Although battlefields are part of history, history is itself a battlefield. The liberal-minded West forgot that, hence the shock now felt as statues are tipped into the sea and memorials defaced by left-wing ideologues and mobs. Nations that experienced communism, however, never enjoyed the luxury of a neutral historical understanding. The Party sought to erase pre-communist history or to refashion it by forgery and defamation.
Attacks by post-communists on what Marxists term “revisionism” show how potent the issues remain. Most recently, the Cardinal Archbishop of Sarajevo was denounced and physically threatened for celebrating Mass to mark the 75th anniversary of the Bleiburg tragedy, when tens of thousands of soldiers and civilians were handed back by British troops to be killed by the partisans. The mass graves that have been excavated show the plaited hair of little girls thrown into pits: but saying Mass for their souls is portrayed as an abuse.
In Croatia, perhaps more than anywhere else, the mission of preserving national history, tradition and culture fell to the Catholic Church. A small nation, at the edge of Europe, at the traditional political and cultural dividing line between West and East, Croatia has defined itself more by religion than by any other factor.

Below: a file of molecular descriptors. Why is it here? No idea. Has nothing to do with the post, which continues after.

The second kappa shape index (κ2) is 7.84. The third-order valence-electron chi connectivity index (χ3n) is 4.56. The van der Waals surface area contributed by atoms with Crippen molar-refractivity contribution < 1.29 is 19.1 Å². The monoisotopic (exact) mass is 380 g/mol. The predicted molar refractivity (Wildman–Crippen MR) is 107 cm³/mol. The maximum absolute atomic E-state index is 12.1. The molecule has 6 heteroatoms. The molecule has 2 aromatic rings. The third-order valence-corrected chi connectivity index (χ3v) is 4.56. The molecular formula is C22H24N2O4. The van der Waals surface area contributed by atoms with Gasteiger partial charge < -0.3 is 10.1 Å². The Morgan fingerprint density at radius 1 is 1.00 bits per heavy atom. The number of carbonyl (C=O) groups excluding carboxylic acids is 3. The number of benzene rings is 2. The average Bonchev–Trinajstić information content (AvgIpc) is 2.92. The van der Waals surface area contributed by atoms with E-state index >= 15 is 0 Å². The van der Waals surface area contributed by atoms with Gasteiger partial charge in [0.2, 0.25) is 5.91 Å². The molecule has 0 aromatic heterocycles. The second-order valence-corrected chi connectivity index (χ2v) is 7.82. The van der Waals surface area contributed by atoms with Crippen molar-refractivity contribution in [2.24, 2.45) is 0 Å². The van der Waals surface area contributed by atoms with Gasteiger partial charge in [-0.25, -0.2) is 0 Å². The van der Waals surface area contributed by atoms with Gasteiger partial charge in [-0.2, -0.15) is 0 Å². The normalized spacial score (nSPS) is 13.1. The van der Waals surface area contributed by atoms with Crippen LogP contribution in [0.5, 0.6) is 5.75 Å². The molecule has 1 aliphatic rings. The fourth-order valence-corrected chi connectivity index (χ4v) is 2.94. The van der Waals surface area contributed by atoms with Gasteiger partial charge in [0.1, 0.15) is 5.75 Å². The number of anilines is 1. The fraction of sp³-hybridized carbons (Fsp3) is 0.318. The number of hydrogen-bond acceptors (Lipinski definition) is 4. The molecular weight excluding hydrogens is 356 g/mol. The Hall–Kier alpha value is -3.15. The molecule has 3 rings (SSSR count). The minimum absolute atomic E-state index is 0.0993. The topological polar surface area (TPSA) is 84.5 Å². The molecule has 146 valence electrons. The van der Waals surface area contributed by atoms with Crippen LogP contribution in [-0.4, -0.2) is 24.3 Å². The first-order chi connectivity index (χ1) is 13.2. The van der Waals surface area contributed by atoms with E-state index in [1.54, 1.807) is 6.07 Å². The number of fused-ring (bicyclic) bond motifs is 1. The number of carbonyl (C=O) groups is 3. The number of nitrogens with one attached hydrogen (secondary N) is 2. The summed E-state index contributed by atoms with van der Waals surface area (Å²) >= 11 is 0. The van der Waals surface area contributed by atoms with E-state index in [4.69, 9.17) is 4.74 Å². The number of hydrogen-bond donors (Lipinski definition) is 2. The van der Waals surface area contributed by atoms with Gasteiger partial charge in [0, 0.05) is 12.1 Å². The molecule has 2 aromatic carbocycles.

A Western orientation – allegiance to Rome rather than Constantinople – quickly emerged as a distinctive factor in Croatia’s development. Over the years, the message was reinforced by celebrating historically significant anniversaries of the relationship with the papacy. In the 10th century Croatia was recognised by the pope as a kingdom. In the Great Schism of the 11th century, the Croats were to be found with the Latin West not the Orthodox East.
The narrative is actually more complicated than this, because Croats also pressed for – and won concessions regarding – celebration of the Mass in Croatian Church Slavonic. The issues of language and Slavic identity resurfaced problematically. But the fact remains that the most distinctive difference between a Croat and a Serb even today is not so much language as religion.
Alongside the Catholic element within Croatian nation-building there was always, however, a secular one. The “Croatian National Renaissance” in the 1830s and 1840s concentrated on unifying language and culture. The Nazi puppet state, the Independent State of Croatia (Nezavisna Država Hrvatska, or NDH) sought to create an ethnically pure Greater Croatia. Religion was no more than a cynically manipulated occasional tool. The modern Croatian war of independence fought against the Second (Communist) Yugoslavia (1991-1995) was an assertion of sovereignty and democracy: even if the soldiers wore rosaries, it was ultimately a national, not a religious, struggle.
Yet without the Catholic Church no enduring national consensus could ever have been achieved. The Church has never claimed that only Catholics could be “real” Croats. It was the NDH that temporarily sought to impose, for its own secular purposes, that doctrine, leading to so-called “forced conversions”. In the 19th and early 20th centuries there were, indeed, Orthodox Croats, mainly living in the territories of the former Austro-Hungarian military frontier. Until recent times, a substantial section of the Muslims of Bosnia and Herzegovina happily called themselves Croats. (Now the “Bosniak” national identity has largely replaced that.)